Which Joe gave his name to ‘sloppy joes’? We look at five interesting sandwiches and their lexical origins.
- ‘The mother gets through a bottle of vodka a day and yet my friend cannot afford to go back to court, nor can he get legal aid, so he is left watching his innocents bruise as they grow into potential alcoholic brawlers.’
- ‘Its roots go back to Tough Guy competitions, in which a town's toughest barroom brawlers were pitted against each other for prize money.’
- ‘I'd never seen him fight, but I knew he was a pub brawler, and here he stood before us, barefooted, ready to have a go.’
- ‘Binge drinkers and booze-fuelled brawlers who plague Kingston town centre at night face on-the-spot fines in a police crackdown on loutish behaviour.’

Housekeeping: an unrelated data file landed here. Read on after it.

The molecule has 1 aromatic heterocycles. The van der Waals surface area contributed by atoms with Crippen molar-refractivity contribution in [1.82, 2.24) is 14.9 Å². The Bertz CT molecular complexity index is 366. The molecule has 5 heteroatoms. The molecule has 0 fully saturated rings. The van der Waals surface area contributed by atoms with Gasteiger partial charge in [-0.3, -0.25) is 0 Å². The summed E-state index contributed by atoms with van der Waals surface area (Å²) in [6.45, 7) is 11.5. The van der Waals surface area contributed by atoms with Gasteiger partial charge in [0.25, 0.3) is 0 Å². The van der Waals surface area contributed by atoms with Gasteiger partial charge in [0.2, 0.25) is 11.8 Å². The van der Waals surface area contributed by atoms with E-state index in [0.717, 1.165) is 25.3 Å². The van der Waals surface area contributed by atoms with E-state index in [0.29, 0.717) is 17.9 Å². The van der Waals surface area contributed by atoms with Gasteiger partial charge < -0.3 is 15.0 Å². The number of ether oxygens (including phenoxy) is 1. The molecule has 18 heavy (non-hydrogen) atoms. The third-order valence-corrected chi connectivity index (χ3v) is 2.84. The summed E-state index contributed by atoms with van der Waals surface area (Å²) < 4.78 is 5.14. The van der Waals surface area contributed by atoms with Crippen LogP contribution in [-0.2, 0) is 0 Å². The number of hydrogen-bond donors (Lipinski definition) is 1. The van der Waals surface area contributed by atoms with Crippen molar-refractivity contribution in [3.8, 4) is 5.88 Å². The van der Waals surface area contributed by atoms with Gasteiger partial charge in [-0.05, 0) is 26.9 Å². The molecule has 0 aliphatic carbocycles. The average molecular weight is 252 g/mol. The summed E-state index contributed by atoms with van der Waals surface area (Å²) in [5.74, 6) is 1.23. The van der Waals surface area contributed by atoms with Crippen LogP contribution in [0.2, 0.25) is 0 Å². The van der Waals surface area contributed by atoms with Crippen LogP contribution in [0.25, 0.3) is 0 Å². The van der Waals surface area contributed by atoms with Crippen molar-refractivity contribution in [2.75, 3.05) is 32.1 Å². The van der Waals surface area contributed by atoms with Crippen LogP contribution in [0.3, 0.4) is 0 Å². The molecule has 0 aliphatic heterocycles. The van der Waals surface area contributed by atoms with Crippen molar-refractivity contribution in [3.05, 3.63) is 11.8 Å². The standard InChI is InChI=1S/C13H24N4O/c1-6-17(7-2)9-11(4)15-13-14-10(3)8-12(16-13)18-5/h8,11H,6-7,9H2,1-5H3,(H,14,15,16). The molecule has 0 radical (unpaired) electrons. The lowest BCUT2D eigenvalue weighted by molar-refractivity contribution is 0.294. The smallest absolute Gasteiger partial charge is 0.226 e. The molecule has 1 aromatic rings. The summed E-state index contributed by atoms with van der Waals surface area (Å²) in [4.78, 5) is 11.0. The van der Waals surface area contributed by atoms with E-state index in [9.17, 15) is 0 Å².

- ‘He's also seeking compensation for towing and storage charges, and for the fright of hiding in the corner of a holding cell with drunks and brawlers.’
We take a look at several popular, though confusing, punctuation marks.
From Afghanistan to Zimbabwe, discover surprising and intriguing language facts from around the globe.
The definitions of ‘buddy’ and ‘bro’ in the OED have recently been revised. We explore their history and increase in popularity.